H Money saver Does your gift list grow each year? Decide with whom it’s necessary or important to exchange gifts. Then talk to extended family, friends, coworkers, and others about forgoing the gift exchange, putting a cap on the price, or doing a drawing instead. You’ll likely learn they feel the same way.

H Holidays with children Allow children to spend the day they open their gifts at home. It’s hardly fair and often stressful for children to leave their gifts behind that they’ve waited so patiently to open. In turn, this causes stress for parents. Plan family get-togethers either on Christmas Eve or on the weekends before or after the holiday. If there’s no way around it, have an early celebration with your kids the day or weekend before. Traveling and holiday visiting is also stressful for young children because of changes in routine and unfamiliar faces. Have children help with packing before you leave, even if only for the day, to make sure their favorite toys aren’t left behind. A security blanket or stuffed animal will also reduce stress for your young child in strange surroundings. And don’t forget to leave yourself plenty of time for rest stops. Don’t take children shopping during the holidays. Ask your partner or an older child to baby sit; trade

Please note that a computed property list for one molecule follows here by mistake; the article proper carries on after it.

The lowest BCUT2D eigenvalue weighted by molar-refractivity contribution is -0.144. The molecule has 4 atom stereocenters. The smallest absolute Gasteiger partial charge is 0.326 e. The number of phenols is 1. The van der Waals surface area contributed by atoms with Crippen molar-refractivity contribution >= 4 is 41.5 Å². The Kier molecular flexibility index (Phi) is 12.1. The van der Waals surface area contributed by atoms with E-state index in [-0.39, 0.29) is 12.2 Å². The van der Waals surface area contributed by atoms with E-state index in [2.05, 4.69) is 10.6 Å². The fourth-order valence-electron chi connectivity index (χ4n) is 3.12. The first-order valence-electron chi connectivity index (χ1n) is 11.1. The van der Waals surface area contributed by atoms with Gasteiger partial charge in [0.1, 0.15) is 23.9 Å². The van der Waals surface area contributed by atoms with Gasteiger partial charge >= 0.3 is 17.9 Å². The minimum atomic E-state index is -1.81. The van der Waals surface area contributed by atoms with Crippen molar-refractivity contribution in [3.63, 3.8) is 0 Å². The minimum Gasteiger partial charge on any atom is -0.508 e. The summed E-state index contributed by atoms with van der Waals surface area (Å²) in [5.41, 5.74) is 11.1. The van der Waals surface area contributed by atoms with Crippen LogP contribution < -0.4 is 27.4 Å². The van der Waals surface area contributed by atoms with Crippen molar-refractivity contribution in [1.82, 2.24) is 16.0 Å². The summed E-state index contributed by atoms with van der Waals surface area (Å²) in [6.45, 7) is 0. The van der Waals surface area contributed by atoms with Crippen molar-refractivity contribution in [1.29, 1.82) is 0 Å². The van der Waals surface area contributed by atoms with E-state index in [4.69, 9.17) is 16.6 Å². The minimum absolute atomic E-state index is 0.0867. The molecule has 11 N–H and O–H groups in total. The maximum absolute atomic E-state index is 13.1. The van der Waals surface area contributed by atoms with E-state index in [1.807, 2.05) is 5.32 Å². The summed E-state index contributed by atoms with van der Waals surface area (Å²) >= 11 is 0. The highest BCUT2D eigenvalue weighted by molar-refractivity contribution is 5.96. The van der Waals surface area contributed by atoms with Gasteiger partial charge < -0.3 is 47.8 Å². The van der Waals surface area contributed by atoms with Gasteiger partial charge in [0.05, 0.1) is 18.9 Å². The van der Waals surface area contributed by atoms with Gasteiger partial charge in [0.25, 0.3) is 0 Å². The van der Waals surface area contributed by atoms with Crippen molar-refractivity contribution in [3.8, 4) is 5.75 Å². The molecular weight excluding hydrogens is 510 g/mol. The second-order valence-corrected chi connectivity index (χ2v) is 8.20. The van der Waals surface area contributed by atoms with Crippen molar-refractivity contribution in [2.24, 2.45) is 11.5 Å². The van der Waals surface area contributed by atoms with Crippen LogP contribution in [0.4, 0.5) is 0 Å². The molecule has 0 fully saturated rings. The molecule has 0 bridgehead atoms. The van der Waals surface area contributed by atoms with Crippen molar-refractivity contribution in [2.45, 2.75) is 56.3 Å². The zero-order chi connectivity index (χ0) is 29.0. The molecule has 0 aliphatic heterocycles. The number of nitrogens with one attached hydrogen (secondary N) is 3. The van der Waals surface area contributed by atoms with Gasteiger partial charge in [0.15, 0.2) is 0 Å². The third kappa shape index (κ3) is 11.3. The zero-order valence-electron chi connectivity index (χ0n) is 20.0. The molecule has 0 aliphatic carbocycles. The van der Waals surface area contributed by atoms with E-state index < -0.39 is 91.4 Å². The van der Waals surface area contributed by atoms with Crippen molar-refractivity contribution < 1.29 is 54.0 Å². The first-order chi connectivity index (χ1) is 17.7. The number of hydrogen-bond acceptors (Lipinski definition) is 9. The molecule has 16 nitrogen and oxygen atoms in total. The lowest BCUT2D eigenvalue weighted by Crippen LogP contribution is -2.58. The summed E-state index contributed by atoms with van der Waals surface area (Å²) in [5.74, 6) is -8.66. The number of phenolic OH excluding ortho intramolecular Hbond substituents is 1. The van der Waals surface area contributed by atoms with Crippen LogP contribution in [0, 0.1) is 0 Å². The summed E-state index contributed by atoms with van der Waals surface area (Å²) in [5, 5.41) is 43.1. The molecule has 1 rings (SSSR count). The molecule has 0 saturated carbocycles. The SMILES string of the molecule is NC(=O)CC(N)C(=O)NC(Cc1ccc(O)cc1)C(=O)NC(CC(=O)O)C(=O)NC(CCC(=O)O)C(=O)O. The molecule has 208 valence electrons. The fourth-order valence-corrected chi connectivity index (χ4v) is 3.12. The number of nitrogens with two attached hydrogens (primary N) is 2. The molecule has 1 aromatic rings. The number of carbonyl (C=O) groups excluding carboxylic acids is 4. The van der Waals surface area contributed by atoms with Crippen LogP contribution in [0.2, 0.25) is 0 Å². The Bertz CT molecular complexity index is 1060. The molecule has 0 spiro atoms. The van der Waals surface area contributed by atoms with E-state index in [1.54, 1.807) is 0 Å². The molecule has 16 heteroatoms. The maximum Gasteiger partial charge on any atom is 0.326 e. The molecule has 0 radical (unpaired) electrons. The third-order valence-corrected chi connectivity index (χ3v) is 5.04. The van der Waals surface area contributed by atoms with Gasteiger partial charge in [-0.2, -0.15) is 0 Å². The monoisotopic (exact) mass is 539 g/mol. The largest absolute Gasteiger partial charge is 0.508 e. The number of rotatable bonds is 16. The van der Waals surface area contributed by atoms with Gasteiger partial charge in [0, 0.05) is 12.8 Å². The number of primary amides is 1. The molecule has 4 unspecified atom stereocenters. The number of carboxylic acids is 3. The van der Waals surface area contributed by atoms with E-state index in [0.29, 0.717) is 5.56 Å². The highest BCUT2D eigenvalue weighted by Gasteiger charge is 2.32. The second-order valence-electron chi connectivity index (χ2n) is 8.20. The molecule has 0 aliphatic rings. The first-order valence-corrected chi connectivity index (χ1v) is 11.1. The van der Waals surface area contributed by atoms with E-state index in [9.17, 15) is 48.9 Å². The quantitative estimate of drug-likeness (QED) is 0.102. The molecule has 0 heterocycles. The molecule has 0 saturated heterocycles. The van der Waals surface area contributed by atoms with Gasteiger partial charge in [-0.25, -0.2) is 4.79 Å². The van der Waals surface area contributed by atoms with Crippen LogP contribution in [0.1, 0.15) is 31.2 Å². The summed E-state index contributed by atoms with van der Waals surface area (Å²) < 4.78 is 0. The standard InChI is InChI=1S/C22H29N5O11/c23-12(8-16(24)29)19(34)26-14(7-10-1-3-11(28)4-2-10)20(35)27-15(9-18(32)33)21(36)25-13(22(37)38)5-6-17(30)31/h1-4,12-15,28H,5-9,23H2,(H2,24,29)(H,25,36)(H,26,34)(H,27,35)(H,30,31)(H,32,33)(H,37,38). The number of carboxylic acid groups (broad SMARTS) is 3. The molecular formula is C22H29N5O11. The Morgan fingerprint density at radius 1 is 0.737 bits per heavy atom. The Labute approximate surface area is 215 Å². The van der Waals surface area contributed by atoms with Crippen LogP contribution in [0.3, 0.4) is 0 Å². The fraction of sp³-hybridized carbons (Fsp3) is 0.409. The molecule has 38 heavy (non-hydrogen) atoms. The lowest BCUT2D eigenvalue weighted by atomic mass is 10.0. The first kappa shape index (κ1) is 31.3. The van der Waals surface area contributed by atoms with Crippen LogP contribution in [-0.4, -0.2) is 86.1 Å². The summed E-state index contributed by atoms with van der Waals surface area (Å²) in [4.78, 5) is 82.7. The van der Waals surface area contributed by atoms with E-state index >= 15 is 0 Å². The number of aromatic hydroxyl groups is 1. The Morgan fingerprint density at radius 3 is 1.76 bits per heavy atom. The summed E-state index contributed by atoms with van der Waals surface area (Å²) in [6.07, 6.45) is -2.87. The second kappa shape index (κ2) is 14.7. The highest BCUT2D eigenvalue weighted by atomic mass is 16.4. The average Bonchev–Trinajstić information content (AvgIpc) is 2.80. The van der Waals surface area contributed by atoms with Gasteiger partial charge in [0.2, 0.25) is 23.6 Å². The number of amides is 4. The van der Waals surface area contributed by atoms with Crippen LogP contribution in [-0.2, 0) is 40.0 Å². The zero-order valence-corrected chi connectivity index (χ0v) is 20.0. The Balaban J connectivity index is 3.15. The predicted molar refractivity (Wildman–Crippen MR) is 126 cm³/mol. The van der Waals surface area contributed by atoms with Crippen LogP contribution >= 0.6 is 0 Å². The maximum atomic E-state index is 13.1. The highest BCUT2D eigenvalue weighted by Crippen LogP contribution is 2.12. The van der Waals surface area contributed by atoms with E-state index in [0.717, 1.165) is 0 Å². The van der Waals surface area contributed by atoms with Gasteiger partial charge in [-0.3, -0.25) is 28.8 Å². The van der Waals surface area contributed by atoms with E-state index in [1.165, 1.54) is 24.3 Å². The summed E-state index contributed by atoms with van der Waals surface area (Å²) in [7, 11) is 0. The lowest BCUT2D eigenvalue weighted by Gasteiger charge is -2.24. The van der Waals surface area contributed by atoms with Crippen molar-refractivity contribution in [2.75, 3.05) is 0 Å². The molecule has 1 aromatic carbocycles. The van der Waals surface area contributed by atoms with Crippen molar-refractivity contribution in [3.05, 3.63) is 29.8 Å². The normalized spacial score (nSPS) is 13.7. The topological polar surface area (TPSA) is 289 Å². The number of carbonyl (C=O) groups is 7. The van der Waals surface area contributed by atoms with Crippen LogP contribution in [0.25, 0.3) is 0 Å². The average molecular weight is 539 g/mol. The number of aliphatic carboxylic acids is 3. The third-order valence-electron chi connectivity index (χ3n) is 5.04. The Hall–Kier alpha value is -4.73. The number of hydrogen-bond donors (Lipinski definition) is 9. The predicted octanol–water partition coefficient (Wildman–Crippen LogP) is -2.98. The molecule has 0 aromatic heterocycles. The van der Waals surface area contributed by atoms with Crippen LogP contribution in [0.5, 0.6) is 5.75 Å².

sitting with a neighbor or friend; or hire a babysitter. Not only will this reduce stress, it’ll likely cut your shopping time in half.

H Caring for yourself Enjoy holiday treats in moderation. High fat and sugary foods and the lack of healthy meals can lead to tiredness and stress. Keep goodies stored in the freezer where they’ll be less of a temptation. Have plenty of convenient, healthy snacks such as raw vegetables and nuts on hand. Prepare low-fat meals that won’t bog you down. Pace yourself, and don’t try to do everything in one day. Finally, give yourself a break. Get plenty of exercise such as a brisk walk in the fresh air, and set aside time for relaxation, like a long bubble bath.